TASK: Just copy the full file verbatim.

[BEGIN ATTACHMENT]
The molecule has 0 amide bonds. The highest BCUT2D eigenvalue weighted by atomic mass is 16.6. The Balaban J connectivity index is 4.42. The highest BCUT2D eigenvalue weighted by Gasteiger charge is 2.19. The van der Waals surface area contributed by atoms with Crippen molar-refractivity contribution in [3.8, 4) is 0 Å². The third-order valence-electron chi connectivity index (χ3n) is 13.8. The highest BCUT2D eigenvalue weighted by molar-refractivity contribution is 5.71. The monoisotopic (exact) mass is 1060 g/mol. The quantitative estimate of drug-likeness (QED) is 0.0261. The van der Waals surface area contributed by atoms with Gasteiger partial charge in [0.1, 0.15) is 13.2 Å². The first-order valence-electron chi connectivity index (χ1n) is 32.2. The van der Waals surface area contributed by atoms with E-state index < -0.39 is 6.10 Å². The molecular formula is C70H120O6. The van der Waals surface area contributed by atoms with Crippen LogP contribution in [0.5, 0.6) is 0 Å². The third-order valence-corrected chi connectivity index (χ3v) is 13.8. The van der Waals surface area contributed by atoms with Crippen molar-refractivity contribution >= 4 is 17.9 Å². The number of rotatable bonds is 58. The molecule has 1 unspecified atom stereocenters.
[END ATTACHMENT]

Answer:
The molecule has 0 amide bonds. The highest BCUT2D eigenvalue weighted by atomic mass is 16.6. The Balaban J connectivity index is 4.42. The highest BCUT2D eigenvalue weighted by Gasteiger charge is 2.19. The van der Waals surface area contributed by atoms with Crippen molar-refractivity contribution in [3.8, 4) is 0 Å². The third-order valence-electron chi connectivity index (χ3n) is 13.8. The highest BCUT2D eigenvalue weighted by molar-refractivity contribution is 5.71. The monoisotopic (exact) mass is 1060 g/mol. The quantitative estimate of drug-likeness (QED) is 0.0261. The van der Waals surface area contributed by atoms with Gasteiger partial charge in [0.1, 0.15) is 13.2 Å². The first-order valence-electron chi connectivity index (χ1n) is 32.2. The van der Waals surface area contributed by atoms with E-state index < -0.39 is 6.10 Å². The molecular formula is C70H120O6. The van der Waals surface area contributed by atoms with Crippen LogP contribution in [0.5, 0.6) is 0 Å². The third-order valence-corrected chi connectivity index (χ3v) is 13.8. The van der Waals surface area contributed by atoms with Crippen molar-refractivity contribution >= 4 is 17.9 Å². The number of rotatable bonds is 58. The molecule has 1 unspecified atom stereocenters.